Interviews

Meet the 25-Year-Old USC Alumni Who Started the First Female-Led Millenial Venture Capital Firm

One 25-year-old is paving the way as a pioneering women in venture capital and entrepreneurship in the U.S. and Asia.

Pocket (Yiqing) Sun has accomplished much for someone her age having graced the cover of Forbes 30 Under 30 Asia in Venture Capital and Finance and becoming the youngest person in LinkedIn 2015 Top Voices in VC & Entrepreneurship

Sun is a founding partner of SoGal Ventures, the first female-led millennial venture capital firm of its kind. SoGal, which started out as a student organization at USC in 2014, quickly grew into a global community of entrepreneurs and investors with over 4,000 members in 26 countries.

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Today, she advises dozens of startups from Los Angeles and Silicon Valley to China and Singapore. She is also currently reading “Talk Like TED” in preparation for the TED Talk she will be giving later this fall in Shanghai.

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Sun was born and raised in China until the age of 18 and came to the U.S. in 2009 to study business administration at The College of William and Mary. After earning her bachelor’s degree, she did a short stint at Motorola in Chicago. Similar to most college graduates, Sun wasn’t sure what she was going to do after undergrad.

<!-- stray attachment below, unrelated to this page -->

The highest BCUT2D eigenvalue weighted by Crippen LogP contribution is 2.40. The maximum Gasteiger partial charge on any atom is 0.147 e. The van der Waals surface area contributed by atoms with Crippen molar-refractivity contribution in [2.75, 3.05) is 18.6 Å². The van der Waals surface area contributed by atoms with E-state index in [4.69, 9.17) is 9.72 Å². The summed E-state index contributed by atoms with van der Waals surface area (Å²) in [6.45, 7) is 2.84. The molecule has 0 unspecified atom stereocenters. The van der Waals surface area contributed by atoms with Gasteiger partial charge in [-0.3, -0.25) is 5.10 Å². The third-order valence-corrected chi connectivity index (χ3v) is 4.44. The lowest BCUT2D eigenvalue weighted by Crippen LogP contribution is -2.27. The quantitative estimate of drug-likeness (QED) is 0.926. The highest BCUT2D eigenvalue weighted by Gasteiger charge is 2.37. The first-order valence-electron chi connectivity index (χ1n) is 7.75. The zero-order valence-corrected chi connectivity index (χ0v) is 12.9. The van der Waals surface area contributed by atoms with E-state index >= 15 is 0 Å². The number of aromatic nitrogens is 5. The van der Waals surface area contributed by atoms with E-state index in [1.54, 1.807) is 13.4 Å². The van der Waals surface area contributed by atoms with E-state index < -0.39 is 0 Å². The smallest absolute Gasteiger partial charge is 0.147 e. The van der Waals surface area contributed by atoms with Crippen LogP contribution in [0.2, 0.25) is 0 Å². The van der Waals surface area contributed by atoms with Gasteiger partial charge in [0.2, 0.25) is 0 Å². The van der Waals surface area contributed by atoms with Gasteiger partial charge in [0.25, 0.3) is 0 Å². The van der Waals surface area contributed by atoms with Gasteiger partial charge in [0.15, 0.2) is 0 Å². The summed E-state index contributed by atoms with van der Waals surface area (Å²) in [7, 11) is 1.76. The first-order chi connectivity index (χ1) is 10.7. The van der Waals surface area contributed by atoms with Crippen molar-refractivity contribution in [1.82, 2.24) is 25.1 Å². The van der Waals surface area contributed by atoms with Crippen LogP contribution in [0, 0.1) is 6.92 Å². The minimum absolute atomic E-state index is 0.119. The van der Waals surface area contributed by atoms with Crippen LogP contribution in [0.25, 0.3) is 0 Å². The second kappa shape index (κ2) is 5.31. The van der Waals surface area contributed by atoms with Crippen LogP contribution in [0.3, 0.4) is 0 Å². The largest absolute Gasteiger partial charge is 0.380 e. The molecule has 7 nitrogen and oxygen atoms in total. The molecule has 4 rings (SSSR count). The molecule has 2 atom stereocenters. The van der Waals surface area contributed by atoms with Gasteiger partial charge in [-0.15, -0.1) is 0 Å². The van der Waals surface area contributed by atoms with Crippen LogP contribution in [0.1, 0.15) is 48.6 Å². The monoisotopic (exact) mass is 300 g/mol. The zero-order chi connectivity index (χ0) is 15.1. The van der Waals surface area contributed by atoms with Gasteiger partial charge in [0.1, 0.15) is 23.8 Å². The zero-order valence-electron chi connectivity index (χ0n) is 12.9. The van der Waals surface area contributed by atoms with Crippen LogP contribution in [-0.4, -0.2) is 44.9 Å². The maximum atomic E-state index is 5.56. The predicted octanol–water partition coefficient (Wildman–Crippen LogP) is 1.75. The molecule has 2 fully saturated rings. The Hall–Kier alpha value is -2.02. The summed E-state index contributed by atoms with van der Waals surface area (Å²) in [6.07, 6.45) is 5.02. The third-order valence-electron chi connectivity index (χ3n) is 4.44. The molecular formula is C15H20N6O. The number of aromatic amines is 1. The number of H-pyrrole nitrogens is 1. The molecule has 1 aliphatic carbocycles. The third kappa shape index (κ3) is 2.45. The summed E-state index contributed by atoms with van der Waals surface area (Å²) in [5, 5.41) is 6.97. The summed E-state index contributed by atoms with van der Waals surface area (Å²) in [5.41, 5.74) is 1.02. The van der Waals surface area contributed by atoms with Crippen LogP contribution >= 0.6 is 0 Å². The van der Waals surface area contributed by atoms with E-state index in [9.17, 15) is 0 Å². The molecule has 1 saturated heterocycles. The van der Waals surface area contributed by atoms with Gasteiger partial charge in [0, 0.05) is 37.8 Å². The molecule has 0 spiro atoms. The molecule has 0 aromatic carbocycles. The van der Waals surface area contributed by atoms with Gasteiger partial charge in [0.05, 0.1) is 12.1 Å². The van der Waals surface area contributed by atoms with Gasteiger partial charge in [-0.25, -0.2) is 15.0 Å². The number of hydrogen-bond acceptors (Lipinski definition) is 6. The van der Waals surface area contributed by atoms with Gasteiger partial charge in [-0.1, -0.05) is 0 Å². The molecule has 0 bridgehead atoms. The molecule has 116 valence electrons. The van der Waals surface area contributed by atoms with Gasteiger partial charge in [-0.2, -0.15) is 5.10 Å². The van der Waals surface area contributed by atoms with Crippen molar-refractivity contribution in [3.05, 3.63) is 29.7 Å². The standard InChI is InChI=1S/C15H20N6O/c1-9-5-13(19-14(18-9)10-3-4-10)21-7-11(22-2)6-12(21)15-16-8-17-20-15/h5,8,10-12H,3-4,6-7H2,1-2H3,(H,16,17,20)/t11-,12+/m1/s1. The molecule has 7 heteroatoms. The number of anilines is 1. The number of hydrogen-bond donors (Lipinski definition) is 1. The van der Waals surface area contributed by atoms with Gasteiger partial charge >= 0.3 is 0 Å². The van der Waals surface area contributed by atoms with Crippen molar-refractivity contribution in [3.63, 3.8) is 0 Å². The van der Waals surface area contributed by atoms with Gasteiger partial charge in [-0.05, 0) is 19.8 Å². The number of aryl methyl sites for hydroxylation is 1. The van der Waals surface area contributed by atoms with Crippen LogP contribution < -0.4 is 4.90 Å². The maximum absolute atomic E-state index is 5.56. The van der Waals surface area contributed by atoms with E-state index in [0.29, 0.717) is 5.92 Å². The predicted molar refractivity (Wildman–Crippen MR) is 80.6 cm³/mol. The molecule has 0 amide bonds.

“I was really worried about getting a job when I was in junior and senior year. I told my dad, I can’t even get an internship.’ I felt so defeated. ‘What do I do?’  My dad said, ‘Well don’t worry about getting a job. You’re going to provide jobs for others in the future.’  I didn’t understand what he really meant until I started SoGal. I finally realized there is so much I can do and contribute and impact on.”

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As her visa was about to expire, Sun learned that she had been accepted to a new master’s program at USC School of Business. It was while studying entrepreneurship and innovation as a student that she decided to leave the corporate world behind. As she was exposed the startup culture, Sun realized a glaringly obvious problem:

“There’s not enough women in this space. I was always one of the few women wherever I went. I wasn’t particularly satisfied with the fact that all the panelists, all of the judges and all of the speakers were always men. The teams that went on stage to pitch were always men.”

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Sun used SoGal as a class project, but her entrepreneurship professors were unsupportive. They advised her to work on something else and gave her low scores since SoGal didn’t fit the criteria of a business.

“I wanted to get people together especially young women and let them know what entrepreneurship really is […] You don’t have to be a certain way to be an entrepreneur. You don’t have to be old or you don’t have to be the most experienced person in the world to start a successful business in a specific space. I wanted to pass on that idea to more young women.”

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Though discouraged, Sun knew there was a need for SoGal and decided to pursue it. Four months after their first meeting with 40 members, SoGal organized a summit, which drew in hundreds of attendees.